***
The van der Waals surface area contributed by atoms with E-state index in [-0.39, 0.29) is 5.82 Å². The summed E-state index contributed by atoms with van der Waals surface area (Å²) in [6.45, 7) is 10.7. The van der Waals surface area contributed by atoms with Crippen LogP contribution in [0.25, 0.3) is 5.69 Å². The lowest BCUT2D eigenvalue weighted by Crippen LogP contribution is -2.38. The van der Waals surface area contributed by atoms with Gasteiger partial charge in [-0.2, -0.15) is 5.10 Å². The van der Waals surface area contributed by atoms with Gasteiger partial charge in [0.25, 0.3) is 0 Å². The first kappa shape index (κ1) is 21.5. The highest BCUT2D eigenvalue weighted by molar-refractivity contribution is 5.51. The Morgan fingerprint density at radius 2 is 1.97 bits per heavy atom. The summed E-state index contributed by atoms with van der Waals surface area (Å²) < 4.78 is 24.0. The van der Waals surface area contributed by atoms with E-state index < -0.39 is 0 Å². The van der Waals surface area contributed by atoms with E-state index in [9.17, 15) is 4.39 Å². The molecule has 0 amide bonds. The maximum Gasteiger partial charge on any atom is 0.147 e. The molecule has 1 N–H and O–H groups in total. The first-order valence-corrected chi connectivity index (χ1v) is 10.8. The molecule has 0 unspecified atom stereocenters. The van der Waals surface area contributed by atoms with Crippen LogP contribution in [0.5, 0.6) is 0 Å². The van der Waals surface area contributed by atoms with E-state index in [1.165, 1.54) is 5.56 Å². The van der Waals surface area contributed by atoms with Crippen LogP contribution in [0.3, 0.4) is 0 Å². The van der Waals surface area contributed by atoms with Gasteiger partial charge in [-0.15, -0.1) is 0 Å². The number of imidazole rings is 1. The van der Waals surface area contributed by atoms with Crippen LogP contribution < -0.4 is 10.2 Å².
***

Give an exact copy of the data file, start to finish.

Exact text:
The van der Waals surface area contributed by atoms with E-state index in [-0.39, 0.29) is 5.82 Å². The summed E-state index contributed by atoms with van der Waals surface area (Å²) in [6.45, 7) is 10.7. The van der Waals surface area contributed by atoms with Crippen LogP contribution in [0.25, 0.3) is 5.69 Å². The lowest BCUT2D eigenvalue weighted by Crippen LogP contribution is -2.38. The van der Waals surface area contributed by atoms with Gasteiger partial charge in [-0.2, -0.15) is 5.10 Å². The van der Waals surface area contributed by atoms with Gasteiger partial charge in [0.25, 0.3) is 0 Å². The first kappa shape index (κ1) is 21.5. The highest BCUT2D eigenvalue weighted by molar-refractivity contribution is 5.51. The Morgan fingerprint density at radius 2 is 1.97 bits per heavy atom. The summed E-state index contributed by atoms with van der Waals surface area (Å²) < 4.78 is 24.0. The van der Waals surface area contributed by atoms with E-state index < -0.39 is 0 Å². The van der Waals surface area contributed by atoms with E-state index in [9.17, 15) is 4.39 Å². The molecule has 0 amide bonds. The maximum Gasteiger partial charge on any atom is 0.147 e. The molecule has 1 N–H and O–H groups in total. The first-order valence-corrected chi connectivity index (χ1v) is 10.8. The molecule has 0 unspecified atom stereocenters. The van der Waals surface area contributed by atoms with Crippen LogP contribution in [0.5, 0.6) is 0 Å². The van der Waals surface area contributed by atoms with E-state index in [1.165, 1.54) is 5.56 Å². The van der Waals surface area contributed by atoms with Crippen LogP contribution in [0.3, 0.4) is 0 Å². The van der Waals surface area contributed by atoms with Gasteiger partial charge in [-0.15, -0.1) is 0 Å². The number of imidazole rings is 1. The van der Waals surface area contributed by atoms with Crippen LogP contribution < -0.4 is 10.2 Å².